Some seasons of American Horror Story are better than others. American Horror Story: Freak Show seems, on the basis of its first two episodes, to be the best yet, or at the very least, the best directed. But it's too early to render a verdict, and no matter how things shake out, variants of "good" and "best" seem inadequate or wrong when applied to Ryan Murphy and Brad Falchuk's gonzo-bloody anthology show. AHS has always been a high-wire act, a metaphor that finally seems apt now that the subject is a circus sideshow in the 1950s: The showrunners, writers, actors, and crew dance and flip, ride unicycles and juggle flaming chainsaws, fall off and climb back on again, and because they leave themselves no net, when they hit the ground — as they did week after week during their crummiest season, last year's tone-deaf Coven — it's a mesmerizingly awful spectacle, a heap of pancake makeup and vintage costumes and compound-fractured limbs.
But here's the funny thing: Like musicians and painters and filmmakers who work intuitively, never doing things the easy way when the wild way is more fun, it isn't always easy to explain why certain episodes or seasons of AHS soar or crash. Even when scenes and sequences are rigorously scripted and filmed, everyone involved seems to be taking dictation from the subconscious. That means that the best and worst stuff has roughly the same vibe and temperature and utilizes similar methods. And it means that you just know when something is working (for you, and you alone) or not. It's always a gut call, not unlike the gut calls that probably occur on set whenever Murphy or Falchuk or some collaborator is choreographing a Dutch-tilted dolly into a close-up of people mutilating themselves with hatpins while sticking yams up their bums and cursing President Eisenhower. Nothing like that happens in Freak Show, but you and I both know that it could.
The show has a slightly theater-workshop-y feeling, as if you're watching a floating, semi-improvised, cabaret-type production that aims to provoke, delight, and baffle, and that would rather be spectacularly awful than tasteful and measured, because at least the awful stuff will give you something to laugh at and talk about later. Looking back on seasons one through three, you may realize that whole episodes are conceived not according to any linear, A-leads-to-B-leads-to-C structure, but rather as a series of scenes or setpieces or tableaux (or musical numbers; these are the same people who created Glee, after all). Spectacle is everything, and it's comprised of sex, blood, campy humor, the sorts of "transgressive" messages that make off-campus graduate theater experiments so iffy, and moments that seem to exist mainly to scratch somebody's itch (like Jessica Lange's performance of "The Name Game" in Asylum). The commercial breaks are bumpers between short films that build to a bloody act of violence or a creepy-grotesque image. Each new segment often seem to have a rather tentative connection to whatever came before and after, like a bit in a sketch-comedy program or a musical revue or a circus performance. So you don't like the trapeze routine? Here come the elephants. And then the clowns. The scary clowns. The really scary clowns.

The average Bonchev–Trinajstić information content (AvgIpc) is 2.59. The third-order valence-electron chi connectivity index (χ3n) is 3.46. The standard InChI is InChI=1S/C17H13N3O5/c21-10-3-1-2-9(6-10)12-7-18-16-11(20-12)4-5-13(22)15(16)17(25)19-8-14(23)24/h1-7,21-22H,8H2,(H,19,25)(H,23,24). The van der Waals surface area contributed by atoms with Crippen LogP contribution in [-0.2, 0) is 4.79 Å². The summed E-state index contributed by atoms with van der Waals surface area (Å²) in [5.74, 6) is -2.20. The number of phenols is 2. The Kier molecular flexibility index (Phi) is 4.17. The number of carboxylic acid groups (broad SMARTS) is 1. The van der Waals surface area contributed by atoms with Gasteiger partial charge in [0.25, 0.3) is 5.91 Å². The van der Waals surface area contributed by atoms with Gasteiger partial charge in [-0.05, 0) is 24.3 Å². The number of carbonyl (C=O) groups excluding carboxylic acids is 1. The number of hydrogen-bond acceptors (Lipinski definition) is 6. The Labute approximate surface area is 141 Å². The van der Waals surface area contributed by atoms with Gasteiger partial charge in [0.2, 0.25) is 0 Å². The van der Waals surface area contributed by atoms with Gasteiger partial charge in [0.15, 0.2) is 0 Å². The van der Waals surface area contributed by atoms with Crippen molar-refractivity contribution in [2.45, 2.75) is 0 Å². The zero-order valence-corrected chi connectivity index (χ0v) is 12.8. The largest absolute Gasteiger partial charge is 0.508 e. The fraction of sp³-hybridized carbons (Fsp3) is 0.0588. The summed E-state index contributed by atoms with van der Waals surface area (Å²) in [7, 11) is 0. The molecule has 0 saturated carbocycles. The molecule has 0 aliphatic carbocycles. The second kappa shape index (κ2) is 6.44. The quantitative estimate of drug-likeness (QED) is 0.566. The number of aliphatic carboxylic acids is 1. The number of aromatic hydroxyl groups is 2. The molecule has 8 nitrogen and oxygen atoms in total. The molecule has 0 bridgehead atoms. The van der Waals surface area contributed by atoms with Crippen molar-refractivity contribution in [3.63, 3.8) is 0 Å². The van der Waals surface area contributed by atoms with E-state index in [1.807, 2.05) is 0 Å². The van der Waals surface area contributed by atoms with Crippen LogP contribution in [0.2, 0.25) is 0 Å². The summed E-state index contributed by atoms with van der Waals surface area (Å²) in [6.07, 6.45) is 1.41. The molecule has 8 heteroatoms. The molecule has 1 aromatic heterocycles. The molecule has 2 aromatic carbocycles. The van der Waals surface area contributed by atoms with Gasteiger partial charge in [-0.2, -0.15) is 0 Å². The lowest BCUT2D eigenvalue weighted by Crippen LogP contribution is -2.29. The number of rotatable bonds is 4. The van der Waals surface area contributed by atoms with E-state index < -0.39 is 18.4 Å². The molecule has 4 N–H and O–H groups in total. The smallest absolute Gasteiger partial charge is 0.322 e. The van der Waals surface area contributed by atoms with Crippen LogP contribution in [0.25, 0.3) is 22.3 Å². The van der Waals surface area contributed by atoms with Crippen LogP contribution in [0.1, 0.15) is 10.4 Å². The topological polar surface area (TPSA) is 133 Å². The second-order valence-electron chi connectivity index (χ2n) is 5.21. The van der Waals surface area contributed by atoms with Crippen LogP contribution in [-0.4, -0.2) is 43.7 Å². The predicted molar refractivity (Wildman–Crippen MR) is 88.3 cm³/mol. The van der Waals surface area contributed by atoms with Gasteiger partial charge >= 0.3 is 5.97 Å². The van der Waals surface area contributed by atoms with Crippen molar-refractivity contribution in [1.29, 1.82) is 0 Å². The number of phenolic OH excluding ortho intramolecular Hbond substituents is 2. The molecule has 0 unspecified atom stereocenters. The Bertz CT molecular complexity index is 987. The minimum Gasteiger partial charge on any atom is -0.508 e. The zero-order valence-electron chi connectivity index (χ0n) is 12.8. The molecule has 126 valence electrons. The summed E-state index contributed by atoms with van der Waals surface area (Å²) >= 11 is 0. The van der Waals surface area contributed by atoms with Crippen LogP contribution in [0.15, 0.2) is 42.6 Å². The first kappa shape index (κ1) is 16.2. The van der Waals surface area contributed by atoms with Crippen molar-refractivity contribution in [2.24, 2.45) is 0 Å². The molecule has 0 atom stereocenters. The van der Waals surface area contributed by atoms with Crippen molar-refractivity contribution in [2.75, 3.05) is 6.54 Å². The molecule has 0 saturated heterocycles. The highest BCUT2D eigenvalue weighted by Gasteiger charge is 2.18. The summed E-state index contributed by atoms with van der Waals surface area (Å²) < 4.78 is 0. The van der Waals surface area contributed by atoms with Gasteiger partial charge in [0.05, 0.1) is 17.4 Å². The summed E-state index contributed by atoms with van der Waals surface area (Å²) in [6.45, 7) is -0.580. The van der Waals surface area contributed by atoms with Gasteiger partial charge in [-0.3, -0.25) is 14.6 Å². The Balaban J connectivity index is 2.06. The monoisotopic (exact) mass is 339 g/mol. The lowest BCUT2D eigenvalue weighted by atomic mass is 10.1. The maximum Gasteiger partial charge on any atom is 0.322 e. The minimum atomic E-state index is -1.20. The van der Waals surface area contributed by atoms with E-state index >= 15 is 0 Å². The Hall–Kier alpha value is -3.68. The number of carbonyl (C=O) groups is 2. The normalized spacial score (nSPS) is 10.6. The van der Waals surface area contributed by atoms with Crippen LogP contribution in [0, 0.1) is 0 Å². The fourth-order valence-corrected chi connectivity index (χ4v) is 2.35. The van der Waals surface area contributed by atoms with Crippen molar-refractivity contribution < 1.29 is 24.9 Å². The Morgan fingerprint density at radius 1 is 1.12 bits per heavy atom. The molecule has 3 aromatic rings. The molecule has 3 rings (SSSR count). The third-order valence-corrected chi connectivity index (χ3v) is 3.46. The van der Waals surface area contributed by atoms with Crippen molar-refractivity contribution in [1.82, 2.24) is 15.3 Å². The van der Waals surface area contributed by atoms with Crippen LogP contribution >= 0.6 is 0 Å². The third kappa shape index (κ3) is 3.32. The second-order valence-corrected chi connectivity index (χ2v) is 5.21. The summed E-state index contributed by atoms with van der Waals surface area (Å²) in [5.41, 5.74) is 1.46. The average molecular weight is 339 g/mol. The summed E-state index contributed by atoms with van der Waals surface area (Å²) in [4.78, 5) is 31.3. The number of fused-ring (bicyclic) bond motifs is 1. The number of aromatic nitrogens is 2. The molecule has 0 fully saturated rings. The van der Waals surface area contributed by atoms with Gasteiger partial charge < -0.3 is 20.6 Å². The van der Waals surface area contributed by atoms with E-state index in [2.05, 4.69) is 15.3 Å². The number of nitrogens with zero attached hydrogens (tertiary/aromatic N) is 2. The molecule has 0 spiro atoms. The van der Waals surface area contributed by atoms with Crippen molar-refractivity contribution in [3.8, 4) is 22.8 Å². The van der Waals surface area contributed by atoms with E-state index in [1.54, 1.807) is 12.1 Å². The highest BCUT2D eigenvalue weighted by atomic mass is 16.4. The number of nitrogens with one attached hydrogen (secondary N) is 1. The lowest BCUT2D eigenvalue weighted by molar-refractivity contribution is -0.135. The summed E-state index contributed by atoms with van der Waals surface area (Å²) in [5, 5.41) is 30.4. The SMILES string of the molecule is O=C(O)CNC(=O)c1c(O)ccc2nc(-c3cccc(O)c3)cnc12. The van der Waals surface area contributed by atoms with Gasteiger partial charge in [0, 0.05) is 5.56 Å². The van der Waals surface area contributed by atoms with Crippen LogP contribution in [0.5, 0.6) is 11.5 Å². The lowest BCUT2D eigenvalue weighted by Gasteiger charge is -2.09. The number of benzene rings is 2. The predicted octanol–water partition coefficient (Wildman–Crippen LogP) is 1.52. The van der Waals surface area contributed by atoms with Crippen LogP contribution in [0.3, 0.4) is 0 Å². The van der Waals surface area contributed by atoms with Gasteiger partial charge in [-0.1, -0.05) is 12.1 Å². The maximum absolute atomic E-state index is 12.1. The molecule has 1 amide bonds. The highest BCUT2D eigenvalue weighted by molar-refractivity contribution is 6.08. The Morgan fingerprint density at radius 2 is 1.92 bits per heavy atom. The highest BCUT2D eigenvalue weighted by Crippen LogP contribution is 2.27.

If you've read this far, you're a fan, so I'll cut to the important stuff. Many of the AHS repertory cast members are back, doing what they do best, which is shred scenery like a pack of Tasmanian devils whirling across a cartoon landscape. It's the mid-'50s in Jupiter, Florida. A series of mysterious murders — oh, hell, they're not mysterious, who am I kidding; the filthy, leering, fang-faced clown you've seen in previews, John Carroll Lynch's Twisty, is the show's resident Pennywise, a jack-in-the-box gargoyle who eviscerates some strangers and imprisons and tortures children.
The town is terrified by the killings and blames them on the local freak show, a traveling performance troupe stocked with all the now-outlawed sideshow staples you expect to see in a period piece like this one: little people, legless people, people with malformed limbs, and so forth. Like the misfits in Tod Browning's Freaks — a major influence on season four, along with La Strada, El Topo, Carnivale, and half the midnight flicks ever made — the carnies hate being scapegoated, tormented, and ostracized, but they're happy to take the so-called "normal" people's money because that's the only option available to them in the mid-'50s, tight-assed United States of Move Along, Weirdo. They don't appreciate being suspected of facilitating the killings or harboring the killer because, you see, mainstream society is where the real freaks are, man. As was the case on Nip/Tuck, and as is still the case on Glee, Murphy and Falchuk eat their politically correct circus peanuts and have them, too. Their cameras feast on the "freaks" in intricately choreographed scenes that seem to have been accomplished through some unholy fusion of prosthetics and computer effects, and then they step back and let the characters deliver soliloquies on what it means to be an outsider. "If they just got to know us, they would see were just like them," one performer says plaintively. "No better, no worse, just regular people." He's chopping up a corpse as he says it.